Open Farm Sunday at the most southerly farm
On 11th June Open Farm Sunday comes to the Lizard, with Tregullas Farm throwing open its gates to welcome visitors from near and far to discover more about where their food comes from, and to enjoy all the fun of the countryside.
Join the Amiss family, other local farmers and food producers, and the National Trust to find out about all things rural at this free family event in Lizard village. There will be ducks, hens, goats, sheep and cattle, ferret and snail racing, traditional crafts including wood turning and wool spinning, a farmers market selling local produce, sheep shearing, wildlife displays, archery and kids crafts. Climb aboard a tractor. Entry is free, and refreshments in aid of the local school will be available. 12noon -4pm Tregullas Farm, just south of Lizard village on Lighthouse Road TR12 7NL 01326 290122 for further info.
Tregullas is a National Trust tenanted farm, in the care of Rona and Nevil Amiss and their 5 children, who moved to the Lizard from Devon 4 years ago, along with their sheep, cows, goats and ducks. This, the most southerly farm on the British mainland, covers 50 fields (95 ha) stretching from Lizard village to Lizard Point and Bass Point. Surrounded by cliffs on three sides, Tregullas is very much a coastal farm, and is a fantastic place for wildlife. The cliffs, which are included in the farm tenancy, support a wealth of rare plants, like long headed clover and wild asparagus, as well as being home to breeding Cornish choughs. Grazing of the coastal fields and cliffs by cattle or sheep is vital for chough and other wildlife and Nevil and Rona have recently been recognised with a national Farming with Nature Award by The National Trust, for this and their other wildlife friendly farming measures, including planting hedgerows and sowing bird seed plots which act as living bird tables.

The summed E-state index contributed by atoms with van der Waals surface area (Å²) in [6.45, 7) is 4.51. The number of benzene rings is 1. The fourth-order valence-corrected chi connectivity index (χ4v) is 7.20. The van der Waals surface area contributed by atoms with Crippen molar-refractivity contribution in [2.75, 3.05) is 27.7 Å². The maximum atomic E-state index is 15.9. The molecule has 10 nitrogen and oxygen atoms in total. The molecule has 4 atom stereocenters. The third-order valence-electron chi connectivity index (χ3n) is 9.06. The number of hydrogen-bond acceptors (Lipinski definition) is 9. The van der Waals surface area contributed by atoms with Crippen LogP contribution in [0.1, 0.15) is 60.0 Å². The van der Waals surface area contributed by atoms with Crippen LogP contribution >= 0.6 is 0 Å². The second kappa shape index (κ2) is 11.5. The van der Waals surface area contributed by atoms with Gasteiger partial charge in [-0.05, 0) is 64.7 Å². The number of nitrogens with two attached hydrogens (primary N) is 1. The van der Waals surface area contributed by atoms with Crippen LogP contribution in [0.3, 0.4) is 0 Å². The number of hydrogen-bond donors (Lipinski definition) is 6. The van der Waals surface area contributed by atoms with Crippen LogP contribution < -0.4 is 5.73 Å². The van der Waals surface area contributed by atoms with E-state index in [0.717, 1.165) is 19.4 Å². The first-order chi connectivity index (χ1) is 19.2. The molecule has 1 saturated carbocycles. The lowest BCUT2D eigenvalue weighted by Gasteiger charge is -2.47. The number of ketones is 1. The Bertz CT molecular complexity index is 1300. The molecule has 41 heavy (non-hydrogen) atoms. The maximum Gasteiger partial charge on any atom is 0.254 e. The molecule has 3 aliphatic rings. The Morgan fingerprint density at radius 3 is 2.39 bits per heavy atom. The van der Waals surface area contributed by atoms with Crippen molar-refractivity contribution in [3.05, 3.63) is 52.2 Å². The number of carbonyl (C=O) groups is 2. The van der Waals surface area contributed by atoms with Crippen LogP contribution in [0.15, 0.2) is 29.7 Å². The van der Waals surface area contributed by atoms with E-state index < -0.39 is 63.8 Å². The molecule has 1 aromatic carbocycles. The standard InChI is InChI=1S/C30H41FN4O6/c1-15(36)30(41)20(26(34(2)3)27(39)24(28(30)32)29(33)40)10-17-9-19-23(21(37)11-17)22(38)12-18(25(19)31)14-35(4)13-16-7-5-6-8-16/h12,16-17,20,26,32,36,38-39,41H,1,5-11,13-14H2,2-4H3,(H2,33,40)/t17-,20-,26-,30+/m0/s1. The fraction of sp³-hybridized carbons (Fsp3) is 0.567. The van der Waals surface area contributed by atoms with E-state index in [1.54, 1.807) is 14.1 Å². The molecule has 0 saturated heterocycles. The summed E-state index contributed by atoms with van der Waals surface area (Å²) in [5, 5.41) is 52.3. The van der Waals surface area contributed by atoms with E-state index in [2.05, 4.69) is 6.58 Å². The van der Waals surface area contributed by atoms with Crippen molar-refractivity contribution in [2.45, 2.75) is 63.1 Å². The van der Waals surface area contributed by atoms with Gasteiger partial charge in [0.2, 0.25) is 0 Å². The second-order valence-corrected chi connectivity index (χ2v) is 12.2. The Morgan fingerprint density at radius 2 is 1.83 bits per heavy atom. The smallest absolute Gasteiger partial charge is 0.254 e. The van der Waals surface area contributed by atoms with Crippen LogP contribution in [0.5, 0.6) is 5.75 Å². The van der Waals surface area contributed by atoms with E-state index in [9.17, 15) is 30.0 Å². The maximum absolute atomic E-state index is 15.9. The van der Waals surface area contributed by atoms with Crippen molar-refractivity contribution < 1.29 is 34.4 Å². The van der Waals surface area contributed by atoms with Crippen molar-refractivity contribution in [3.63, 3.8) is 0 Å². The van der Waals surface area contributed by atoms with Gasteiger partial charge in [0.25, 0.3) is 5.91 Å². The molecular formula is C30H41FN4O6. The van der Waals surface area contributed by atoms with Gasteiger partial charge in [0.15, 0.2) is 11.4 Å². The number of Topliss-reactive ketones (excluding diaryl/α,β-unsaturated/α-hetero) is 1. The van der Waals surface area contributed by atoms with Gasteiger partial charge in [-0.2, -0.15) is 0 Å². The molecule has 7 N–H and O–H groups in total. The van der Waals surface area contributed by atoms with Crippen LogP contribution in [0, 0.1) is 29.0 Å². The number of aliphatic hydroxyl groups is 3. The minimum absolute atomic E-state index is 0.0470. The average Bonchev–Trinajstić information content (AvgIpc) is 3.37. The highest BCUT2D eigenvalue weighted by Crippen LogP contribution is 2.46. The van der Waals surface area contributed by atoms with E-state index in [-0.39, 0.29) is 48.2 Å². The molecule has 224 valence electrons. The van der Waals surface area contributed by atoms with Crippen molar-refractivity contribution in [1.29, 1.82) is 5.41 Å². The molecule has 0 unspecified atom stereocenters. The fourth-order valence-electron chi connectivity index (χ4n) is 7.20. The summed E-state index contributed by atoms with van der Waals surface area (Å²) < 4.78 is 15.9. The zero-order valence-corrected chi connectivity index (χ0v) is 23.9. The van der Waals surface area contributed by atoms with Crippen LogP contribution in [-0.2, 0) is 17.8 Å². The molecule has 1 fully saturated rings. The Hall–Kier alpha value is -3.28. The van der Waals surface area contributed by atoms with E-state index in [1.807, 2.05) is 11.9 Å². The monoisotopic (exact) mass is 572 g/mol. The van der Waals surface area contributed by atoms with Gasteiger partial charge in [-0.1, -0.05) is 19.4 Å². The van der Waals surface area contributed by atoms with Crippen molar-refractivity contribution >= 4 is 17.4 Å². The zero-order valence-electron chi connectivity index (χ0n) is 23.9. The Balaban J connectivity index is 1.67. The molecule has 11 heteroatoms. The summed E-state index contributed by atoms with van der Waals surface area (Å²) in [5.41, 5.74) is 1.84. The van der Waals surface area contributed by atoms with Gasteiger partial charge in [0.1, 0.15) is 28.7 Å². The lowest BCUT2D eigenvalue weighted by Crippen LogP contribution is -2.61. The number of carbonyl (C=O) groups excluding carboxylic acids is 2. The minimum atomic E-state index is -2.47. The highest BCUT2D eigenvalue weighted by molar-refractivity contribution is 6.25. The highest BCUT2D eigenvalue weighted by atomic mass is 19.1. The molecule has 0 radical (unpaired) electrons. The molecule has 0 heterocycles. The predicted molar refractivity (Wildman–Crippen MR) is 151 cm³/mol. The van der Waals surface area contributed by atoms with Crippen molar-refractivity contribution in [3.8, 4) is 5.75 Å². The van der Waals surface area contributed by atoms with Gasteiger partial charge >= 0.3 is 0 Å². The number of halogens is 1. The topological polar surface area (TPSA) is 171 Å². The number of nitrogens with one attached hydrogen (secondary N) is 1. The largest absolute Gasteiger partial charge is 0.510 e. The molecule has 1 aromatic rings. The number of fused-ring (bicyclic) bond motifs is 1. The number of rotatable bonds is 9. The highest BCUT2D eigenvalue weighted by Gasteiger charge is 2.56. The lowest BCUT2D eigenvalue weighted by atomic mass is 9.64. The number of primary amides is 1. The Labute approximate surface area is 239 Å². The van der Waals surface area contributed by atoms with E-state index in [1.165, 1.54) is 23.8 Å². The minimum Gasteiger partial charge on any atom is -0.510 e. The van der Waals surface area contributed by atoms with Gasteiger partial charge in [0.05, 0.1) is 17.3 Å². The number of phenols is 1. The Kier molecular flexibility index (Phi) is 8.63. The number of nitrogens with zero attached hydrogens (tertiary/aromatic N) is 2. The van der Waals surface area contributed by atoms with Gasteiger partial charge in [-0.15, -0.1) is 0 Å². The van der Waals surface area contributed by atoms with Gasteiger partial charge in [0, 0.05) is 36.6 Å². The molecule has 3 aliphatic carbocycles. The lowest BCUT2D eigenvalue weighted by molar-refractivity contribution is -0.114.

Rachel Holder Area Ranger for the National Trust said “Open Farm Sunday is always a lovely event, and it’s great to be able to work not only in partnership with Nevil and Rona who farm here, but other local farmers who bring along their tractors, and local food producers. There will be plenty to see and do, from shearing demonstrations to rural crafts, and even snail racing!”
Nevil Amiss said “We relish this opportunity to welcome people to our farm, and to talk to them about what we do. Food and farming is such an important part of rural life, and we recognise that we are custodians of a really special part of the Cornish coast”.